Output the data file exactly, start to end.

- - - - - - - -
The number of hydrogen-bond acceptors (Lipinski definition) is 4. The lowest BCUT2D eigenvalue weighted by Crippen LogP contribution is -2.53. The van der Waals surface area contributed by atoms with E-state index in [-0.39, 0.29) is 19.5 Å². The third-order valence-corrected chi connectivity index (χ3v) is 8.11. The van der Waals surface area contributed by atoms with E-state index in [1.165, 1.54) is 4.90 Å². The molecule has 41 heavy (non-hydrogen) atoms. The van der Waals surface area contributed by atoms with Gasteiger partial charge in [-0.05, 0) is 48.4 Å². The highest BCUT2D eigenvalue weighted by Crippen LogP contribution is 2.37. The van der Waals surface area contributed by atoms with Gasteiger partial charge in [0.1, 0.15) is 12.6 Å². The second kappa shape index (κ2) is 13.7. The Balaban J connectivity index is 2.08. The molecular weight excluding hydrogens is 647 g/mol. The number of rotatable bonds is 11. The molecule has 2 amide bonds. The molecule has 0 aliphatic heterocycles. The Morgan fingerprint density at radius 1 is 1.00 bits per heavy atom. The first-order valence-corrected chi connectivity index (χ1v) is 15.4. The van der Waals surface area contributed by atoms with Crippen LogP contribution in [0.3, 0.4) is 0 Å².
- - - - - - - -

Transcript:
The number of hydrogen-bond acceptors (Lipinski definition) is 4. The lowest BCUT2D eigenvalue weighted by Crippen LogP contribution is -2.53. The van der Waals surface area contributed by atoms with E-state index in [-0.39, 0.29) is 19.5 Å². The third-order valence-corrected chi connectivity index (χ3v) is 8.11. The van der Waals surface area contributed by atoms with E-state index in [1.165, 1.54) is 4.90 Å². The molecule has 41 heavy (non-hydrogen) atoms. The van der Waals surface area contributed by atoms with Gasteiger partial charge in [-0.05, 0) is 48.4 Å². The highest BCUT2D eigenvalue weighted by Crippen LogP contribution is 2.37. The van der Waals surface area contributed by atoms with Gasteiger partial charge in [0.1, 0.15) is 12.6 Å². The second kappa shape index (κ2) is 13.7. The Balaban J connectivity index is 2.08. The molecular weight excluding hydrogens is 647 g/mol. The number of rotatable bonds is 11. The molecule has 2 amide bonds. The molecule has 0 aliphatic heterocycles. The Morgan fingerprint density at radius 1 is 1.00 bits per heavy atom. The first-order valence-corrected chi connectivity index (χ1v) is 15.4. The van der Waals surface area contributed by atoms with Crippen LogP contribution in [0.3, 0.4) is 0 Å².